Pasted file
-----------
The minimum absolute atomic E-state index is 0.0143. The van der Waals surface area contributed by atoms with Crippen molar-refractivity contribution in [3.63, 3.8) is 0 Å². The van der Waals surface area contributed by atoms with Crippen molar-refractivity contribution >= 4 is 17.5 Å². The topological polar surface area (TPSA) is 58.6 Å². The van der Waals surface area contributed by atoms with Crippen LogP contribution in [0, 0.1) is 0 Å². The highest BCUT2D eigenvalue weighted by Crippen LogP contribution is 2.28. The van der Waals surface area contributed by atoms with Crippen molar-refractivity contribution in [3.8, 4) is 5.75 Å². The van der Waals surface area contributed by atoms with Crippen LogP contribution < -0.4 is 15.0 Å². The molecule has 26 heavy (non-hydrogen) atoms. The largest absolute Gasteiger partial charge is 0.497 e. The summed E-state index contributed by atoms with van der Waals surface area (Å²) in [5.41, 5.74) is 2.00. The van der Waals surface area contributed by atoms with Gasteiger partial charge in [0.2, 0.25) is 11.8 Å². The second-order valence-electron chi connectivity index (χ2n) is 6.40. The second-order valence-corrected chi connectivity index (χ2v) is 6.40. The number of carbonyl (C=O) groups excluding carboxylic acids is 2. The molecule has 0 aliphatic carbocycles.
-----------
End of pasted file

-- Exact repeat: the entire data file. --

The minimum absolute atomic E-state index is 0.0143. The van der Waals surface area contributed by atoms with Crippen molar-refractivity contribution in [3.63, 3.8) is 0 Å². The van der Waals surface area contributed by atoms with Crippen molar-refractivity contribution >= 4 is 17.5 Å². The topological polar surface area (TPSA) is 58.6 Å². The van der Waals surface area contributed by atoms with Crippen LogP contribution in [0, 0.1) is 0 Å². The highest BCUT2D eigenvalue weighted by Crippen LogP contribution is 2.28. The van der Waals surface area contributed by atoms with Crippen molar-refractivity contribution in [3.8, 4) is 5.75 Å². The van der Waals surface area contributed by atoms with Crippen LogP contribution < -0.4 is 15.0 Å². The molecule has 26 heavy (non-hydrogen) atoms. The largest absolute Gasteiger partial charge is 0.497 e. The summed E-state index contributed by atoms with van der Waals surface area (Å²) in [5.41, 5.74) is 2.00. The van der Waals surface area contributed by atoms with Gasteiger partial charge in [0.2, 0.25) is 11.8 Å². The second-order valence-electron chi connectivity index (χ2n) is 6.40. The second-order valence-corrected chi connectivity index (χ2v) is 6.40. The number of carbonyl (C=O) groups excluding carboxylic acids is 2. The molecule has 0 aliphatic carbocycles.